Directed by: Wes Craven
Written by: Kevin Williamson
Music by: Marco Beltrami
Cast: David Arquette, Neve Campbell, Courteney Cox, Sarah Michelle Gellar, Jamie Kennedy, Laurie Metcalf, Jerry O’Connell, Jada Pinkett, Liev Schreiber, Rebecca Gayheart, David Warner, Omar Epps, Portia de Rossi, Luke Wilson, Heather Graham, Tori Spelling, Joshua Jackson, Marisol Nichols
Konrad Pictures, Craven-Maddalena Films, Dimension Films, 120 Minutes
Scream 2 was a step down from the original but I like that Liev Schreiber got to be a bigger character. I was also glad they killed off Jamie Kennedy. And Aunt Jackie from Roseanne is in it.
The problem with Scream 2, which is made more than obvious in the opening scene, is that it feels like it has to compensate for its lack of black actors in the first film. In fact, the first film really featured no black actors and was thus, accused of being another “whitewashed” slasher picture.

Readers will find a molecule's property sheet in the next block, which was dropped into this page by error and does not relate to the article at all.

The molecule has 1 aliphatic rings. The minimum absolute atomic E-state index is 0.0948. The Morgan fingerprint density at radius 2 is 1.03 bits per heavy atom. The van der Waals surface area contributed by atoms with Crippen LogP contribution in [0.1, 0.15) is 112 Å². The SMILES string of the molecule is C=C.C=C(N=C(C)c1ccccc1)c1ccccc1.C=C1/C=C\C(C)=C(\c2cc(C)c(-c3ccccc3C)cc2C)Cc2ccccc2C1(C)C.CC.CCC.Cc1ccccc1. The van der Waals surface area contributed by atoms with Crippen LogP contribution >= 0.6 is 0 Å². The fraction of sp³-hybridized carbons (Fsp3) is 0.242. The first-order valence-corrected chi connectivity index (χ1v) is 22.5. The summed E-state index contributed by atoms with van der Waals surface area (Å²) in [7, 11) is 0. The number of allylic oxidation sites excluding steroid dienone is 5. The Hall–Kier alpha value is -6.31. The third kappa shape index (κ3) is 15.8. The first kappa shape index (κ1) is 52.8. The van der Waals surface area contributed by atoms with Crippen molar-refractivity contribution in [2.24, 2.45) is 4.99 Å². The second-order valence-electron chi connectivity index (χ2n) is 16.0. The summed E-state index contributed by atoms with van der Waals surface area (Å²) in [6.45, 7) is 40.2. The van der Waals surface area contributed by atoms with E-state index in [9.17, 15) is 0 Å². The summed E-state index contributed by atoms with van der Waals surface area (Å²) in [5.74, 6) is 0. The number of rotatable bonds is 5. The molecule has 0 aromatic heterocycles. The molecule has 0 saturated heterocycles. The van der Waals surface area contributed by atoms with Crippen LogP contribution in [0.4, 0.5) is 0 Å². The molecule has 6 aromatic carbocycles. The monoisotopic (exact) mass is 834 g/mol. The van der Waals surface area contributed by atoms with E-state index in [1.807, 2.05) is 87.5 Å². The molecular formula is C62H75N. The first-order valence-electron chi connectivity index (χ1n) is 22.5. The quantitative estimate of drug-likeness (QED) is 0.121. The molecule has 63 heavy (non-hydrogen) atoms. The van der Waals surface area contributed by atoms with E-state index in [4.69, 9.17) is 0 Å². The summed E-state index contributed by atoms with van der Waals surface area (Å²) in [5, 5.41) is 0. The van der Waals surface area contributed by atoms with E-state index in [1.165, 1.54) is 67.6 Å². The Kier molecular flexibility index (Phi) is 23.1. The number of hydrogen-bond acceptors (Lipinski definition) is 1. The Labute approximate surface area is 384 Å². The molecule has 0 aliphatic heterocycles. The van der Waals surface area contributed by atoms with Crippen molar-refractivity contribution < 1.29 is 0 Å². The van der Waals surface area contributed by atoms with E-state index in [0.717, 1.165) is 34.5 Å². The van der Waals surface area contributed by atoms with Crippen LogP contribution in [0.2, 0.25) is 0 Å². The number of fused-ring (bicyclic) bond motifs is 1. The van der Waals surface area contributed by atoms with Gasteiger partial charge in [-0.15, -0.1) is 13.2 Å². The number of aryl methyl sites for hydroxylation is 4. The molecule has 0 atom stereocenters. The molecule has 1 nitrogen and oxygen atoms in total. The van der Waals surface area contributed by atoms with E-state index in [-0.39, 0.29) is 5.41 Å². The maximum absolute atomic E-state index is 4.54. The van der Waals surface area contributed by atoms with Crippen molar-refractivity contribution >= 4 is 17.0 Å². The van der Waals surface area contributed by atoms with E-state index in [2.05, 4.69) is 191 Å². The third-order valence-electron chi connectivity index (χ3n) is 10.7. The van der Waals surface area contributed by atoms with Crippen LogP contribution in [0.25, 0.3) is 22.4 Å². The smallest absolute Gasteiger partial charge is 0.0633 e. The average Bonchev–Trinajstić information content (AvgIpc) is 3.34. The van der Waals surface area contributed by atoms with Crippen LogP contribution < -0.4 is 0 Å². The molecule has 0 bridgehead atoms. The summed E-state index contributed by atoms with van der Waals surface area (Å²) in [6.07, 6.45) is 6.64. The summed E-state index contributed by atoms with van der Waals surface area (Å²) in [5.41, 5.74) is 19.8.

Some people have criticized Jada Pinkett’s monologue about race in slasher films but I enjoyed it. She wasn’t wrong. And at least Craven put it in there to address some of these issues that were brought up after the success of the original film. Although, it did feel like overcompensation.
The film isn’t as good as the first. The reveal of who the killer is this time, is pretty underwhelming. The formula ran it’s course in the first movie and we were stuck with a picture where we were treading the same water without any new scenery. The ending brings with it a twist but it is more of a head-scratcher than a shocking reveal. It also starts the trend of building up a bigger backstory that isn’t necessary.